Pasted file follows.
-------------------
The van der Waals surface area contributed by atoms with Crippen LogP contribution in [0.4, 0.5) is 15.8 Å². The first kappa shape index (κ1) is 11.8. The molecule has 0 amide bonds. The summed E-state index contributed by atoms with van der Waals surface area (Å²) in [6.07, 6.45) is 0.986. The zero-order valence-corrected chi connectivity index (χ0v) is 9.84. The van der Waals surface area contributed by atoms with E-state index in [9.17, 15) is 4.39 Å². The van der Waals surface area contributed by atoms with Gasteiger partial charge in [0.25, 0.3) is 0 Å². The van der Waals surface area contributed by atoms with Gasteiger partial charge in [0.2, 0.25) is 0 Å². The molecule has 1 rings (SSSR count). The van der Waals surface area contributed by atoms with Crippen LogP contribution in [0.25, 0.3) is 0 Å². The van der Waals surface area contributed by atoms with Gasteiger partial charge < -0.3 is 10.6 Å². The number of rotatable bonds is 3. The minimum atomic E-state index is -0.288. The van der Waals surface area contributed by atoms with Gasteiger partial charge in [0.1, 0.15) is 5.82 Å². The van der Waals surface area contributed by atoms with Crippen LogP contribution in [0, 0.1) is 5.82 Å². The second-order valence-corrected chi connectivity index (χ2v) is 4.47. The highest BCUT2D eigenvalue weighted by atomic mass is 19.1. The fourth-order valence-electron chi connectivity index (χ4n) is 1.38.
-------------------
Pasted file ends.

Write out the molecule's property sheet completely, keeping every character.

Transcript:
The van der Waals surface area contributed by atoms with Crippen LogP contribution in [0.4, 0.5) is 15.8 Å². The first kappa shape index (κ1) is 11.8. The molecule has 0 amide bonds. The summed E-state index contributed by atoms with van der Waals surface area (Å²) in [6.07, 6.45) is 0.986. The zero-order valence-corrected chi connectivity index (χ0v) is 9.84. The van der Waals surface area contributed by atoms with E-state index in [9.17, 15) is 4.39 Å². The van der Waals surface area contributed by atoms with Gasteiger partial charge in [0.25, 0.3) is 0 Å². The van der Waals surface area contributed by atoms with Gasteiger partial charge in [0.2, 0.25) is 0 Å². The molecule has 1 rings (SSSR count). The van der Waals surface area contributed by atoms with Crippen LogP contribution in [0.25, 0.3) is 0 Å². The van der Waals surface area contributed by atoms with Gasteiger partial charge < -0.3 is 10.6 Å². The number of rotatable bonds is 3. The minimum atomic E-state index is -0.288. The van der Waals surface area contributed by atoms with Gasteiger partial charge in [0.1, 0.15) is 5.82 Å². The van der Waals surface area contributed by atoms with Crippen LogP contribution in [0, 0.1) is 5.82 Å². The second-order valence-corrected chi connectivity index (χ2v) is 4.47. The highest BCUT2D eigenvalue weighted by atomic mass is 19.1. The fourth-order valence-electron chi connectivity index (χ4n) is 1.38.